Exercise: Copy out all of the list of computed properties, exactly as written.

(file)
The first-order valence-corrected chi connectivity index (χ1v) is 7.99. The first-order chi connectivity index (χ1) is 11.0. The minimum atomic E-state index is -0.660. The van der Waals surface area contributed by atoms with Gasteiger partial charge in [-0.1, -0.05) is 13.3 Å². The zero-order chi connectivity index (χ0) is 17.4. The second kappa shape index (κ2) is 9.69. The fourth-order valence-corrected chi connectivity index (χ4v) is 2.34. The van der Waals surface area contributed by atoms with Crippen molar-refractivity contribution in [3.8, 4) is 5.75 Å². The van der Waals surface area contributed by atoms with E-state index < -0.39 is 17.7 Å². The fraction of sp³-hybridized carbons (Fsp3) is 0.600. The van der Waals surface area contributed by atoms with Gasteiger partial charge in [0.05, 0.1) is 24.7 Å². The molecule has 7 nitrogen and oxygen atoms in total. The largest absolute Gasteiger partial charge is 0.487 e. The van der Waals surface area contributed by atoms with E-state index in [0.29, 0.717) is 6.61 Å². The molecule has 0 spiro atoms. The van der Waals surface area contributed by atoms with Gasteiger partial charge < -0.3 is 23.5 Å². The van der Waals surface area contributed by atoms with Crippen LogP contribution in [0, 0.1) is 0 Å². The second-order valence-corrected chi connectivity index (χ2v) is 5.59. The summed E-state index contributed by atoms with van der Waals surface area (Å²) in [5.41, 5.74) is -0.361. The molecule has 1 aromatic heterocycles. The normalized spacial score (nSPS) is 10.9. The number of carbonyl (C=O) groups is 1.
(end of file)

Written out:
The first-order valence-corrected chi connectivity index (χ1v) is 7.99. The first-order chi connectivity index (χ1) is 11.0. The minimum atomic E-state index is -0.660. The van der Waals surface area contributed by atoms with Gasteiger partial charge in [-0.1, -0.05) is 13.3 Å². The zero-order chi connectivity index (χ0) is 17.4. The second kappa shape index (κ2) is 9.69. The fourth-order valence-corrected chi connectivity index (χ4v) is 2.34. The van der Waals surface area contributed by atoms with Crippen molar-refractivity contribution in [3.8, 4) is 5.75 Å². The van der Waals surface area contributed by atoms with E-state index < -0.39 is 17.7 Å². The fraction of sp³-hybridized carbons (Fsp3) is 0.600. The van der Waals surface area contributed by atoms with Gasteiger partial charge in [0.05, 0.1) is 24.7 Å². The molecule has 7 nitrogen and oxygen atoms in total. The largest absolute Gasteiger partial charge is 0.487 e. The van der Waals surface area contributed by atoms with E-state index in [0.29, 0.717) is 6.61 Å². The molecule has 0 spiro atoms. The van der Waals surface area contributed by atoms with Gasteiger partial charge < -0.3 is 23.5 Å². The van der Waals surface area contributed by atoms with Crippen LogP contribution in [0, 0.1) is 0 Å². The second-order valence-corrected chi connectivity index (χ2v) is 5.59. The summed E-state index contributed by atoms with van der Waals surface area (Å²) in [5.41, 5.74) is -0.361. The molecule has 1 aromatic heterocycles. The normalized spacial score (nSPS) is 10.9. The number of carbonyl (C=O) groups is 1.